Kohl-Welles’ latest anti-trafficking bill signed into law
Washington state continued to be a pioneer in the fight to combat human trafficking today when Gov. Jay Inslee signed Senate Bill 5884, legislation creating a human trafficking information clearing house and activating the former Washington State Task Force on the Trafficking of Persons.
“In order to stop the scourge of human trafficking in our state, we need a coordinated and unified response,” said Sen. Jeanne Kohl-Welles, D-Seattle, prime sponsor of the legislation. “There are many groups working hard to combat human trafficking. With this legislation, it is my hope that they can all put their heads together, share resources and work together as a team to end this despicable practice.”
SB 5884 establishes a single point of contact within the State Office of Crime Victims Advocacy in the Department of Commerce for advocacy groups and service providers. The clearing house serves as a pool of information so trafficking survivors and citizens can access the most comprehensive and current information regarding statewide efforts to curb trafficking.
SB 5884 also reauthorizes the Commercially Sexually Exploited Children Statewide Coordinating Committee to continue their work implementing a model protocol for addressing commercially sexually exploited youth and gathering critical data to shed further light on the issue.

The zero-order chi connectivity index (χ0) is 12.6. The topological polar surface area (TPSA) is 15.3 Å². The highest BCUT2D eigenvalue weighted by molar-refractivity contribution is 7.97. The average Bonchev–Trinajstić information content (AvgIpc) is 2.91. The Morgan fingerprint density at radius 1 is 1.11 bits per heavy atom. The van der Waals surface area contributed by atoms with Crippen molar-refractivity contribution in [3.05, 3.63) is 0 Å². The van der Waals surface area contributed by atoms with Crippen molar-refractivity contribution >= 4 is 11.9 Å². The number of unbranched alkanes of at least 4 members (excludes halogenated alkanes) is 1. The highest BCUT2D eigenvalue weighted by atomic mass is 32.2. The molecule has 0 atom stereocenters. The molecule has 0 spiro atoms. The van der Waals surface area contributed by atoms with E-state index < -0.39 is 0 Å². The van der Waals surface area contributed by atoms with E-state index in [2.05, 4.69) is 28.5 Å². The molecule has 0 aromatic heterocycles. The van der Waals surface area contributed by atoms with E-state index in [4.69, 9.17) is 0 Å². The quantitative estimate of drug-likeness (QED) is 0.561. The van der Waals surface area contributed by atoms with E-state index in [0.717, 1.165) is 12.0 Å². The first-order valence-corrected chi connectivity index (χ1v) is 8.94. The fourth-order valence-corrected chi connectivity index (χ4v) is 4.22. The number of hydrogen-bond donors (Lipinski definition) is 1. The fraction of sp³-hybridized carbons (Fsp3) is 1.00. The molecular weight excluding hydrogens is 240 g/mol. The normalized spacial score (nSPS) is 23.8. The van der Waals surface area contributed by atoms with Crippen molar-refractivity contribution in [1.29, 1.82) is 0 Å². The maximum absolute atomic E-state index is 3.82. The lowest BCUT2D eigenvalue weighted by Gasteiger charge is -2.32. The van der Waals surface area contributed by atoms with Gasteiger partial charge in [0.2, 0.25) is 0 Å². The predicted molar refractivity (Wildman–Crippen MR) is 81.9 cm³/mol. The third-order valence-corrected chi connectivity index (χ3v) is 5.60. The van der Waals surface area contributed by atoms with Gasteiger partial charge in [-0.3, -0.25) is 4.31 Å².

“This critical piece of legislation allows us to continue data collection and oversight on this vulnerable population so that we can fashion effective and coordinated responses that will save their lives,” said Bobbe Bridge, CEO of the Center for Children and Youth Justice and former King County Superior Court judge. “The Center for Children and Youth Justice is grateful to Senator Kohl-Wells and Representative Tina Orwall for their leadership.”
SB 5884 also allows establishments that have public bathrooms to post an informational poster that provides information for victims of trafficking and lists a toll-free phone number victims can call if in danger or being held captive. The poster would provide information in multiple languages. The creation and placement of the posters would be funded by a private, non-profit organization. Providing these posters in public places may give victims the chance to see that there are resources available to them and that they can get help, noted Kohl-Welles. Such posters have been placed in restroom facilities in highway rest stops as a result of Kohl-Welles’ legislation that was enacted in 2010.
Since 2002, the Washington State Legislature has enacted 38 laws to combat human trafficking and has been recognized nationally for its work on the issue.